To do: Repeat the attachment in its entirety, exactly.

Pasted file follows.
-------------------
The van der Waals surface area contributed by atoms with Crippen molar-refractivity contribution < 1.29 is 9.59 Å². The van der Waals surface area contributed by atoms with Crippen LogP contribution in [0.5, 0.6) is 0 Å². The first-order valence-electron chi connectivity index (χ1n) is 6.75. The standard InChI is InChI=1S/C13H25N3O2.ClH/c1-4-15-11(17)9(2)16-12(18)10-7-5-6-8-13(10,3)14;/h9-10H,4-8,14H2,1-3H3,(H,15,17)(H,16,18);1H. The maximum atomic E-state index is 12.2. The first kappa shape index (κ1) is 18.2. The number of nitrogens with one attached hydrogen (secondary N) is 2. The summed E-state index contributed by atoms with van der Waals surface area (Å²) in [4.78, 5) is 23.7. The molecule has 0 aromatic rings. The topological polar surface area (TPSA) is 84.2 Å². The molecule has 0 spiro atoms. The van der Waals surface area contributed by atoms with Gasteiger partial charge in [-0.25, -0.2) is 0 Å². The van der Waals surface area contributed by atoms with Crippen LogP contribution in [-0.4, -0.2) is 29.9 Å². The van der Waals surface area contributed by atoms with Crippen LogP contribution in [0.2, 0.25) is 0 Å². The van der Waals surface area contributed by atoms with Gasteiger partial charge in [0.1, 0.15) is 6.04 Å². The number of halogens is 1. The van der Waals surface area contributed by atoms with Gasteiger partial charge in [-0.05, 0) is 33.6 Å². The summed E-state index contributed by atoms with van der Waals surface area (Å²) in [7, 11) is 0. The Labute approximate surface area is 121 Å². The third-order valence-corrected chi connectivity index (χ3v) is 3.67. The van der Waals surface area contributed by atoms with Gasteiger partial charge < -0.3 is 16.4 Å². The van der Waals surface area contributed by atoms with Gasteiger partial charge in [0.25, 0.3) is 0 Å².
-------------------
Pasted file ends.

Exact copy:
The van der Waals surface area contributed by atoms with Crippen molar-refractivity contribution < 1.29 is 9.59 Å². The van der Waals surface area contributed by atoms with Crippen LogP contribution in [0.5, 0.6) is 0 Å². The first-order valence-electron chi connectivity index (χ1n) is 6.75. The standard InChI is InChI=1S/C13H25N3O2.ClH/c1-4-15-11(17)9(2)16-12(18)10-7-5-6-8-13(10,3)14;/h9-10H,4-8,14H2,1-3H3,(H,15,17)(H,16,18);1H. The maximum atomic E-state index is 12.2. The first kappa shape index (κ1) is 18.2. The number of nitrogens with one attached hydrogen (secondary N) is 2. The summed E-state index contributed by atoms with van der Waals surface area (Å²) in [4.78, 5) is 23.7. The molecule has 0 aromatic rings. The topological polar surface area (TPSA) is 84.2 Å². The molecule has 0 spiro atoms. The van der Waals surface area contributed by atoms with Gasteiger partial charge in [-0.25, -0.2) is 0 Å². The van der Waals surface area contributed by atoms with Crippen LogP contribution in [-0.4, -0.2) is 29.9 Å². The van der Waals surface area contributed by atoms with Crippen LogP contribution in [0.2, 0.25) is 0 Å². The van der Waals surface area contributed by atoms with Gasteiger partial charge in [0.1, 0.15) is 6.04 Å². The number of halogens is 1. The van der Waals surface area contributed by atoms with Gasteiger partial charge in [-0.05, 0) is 33.6 Å². The summed E-state index contributed by atoms with van der Waals surface area (Å²) in [7, 11) is 0. The Labute approximate surface area is 121 Å². The third-order valence-corrected chi connectivity index (χ3v) is 3.67. The van der Waals surface area contributed by atoms with Gasteiger partial charge < -0.3 is 16.4 Å². The van der Waals surface area contributed by atoms with Gasteiger partial charge in [0.25, 0.3) is 0 Å².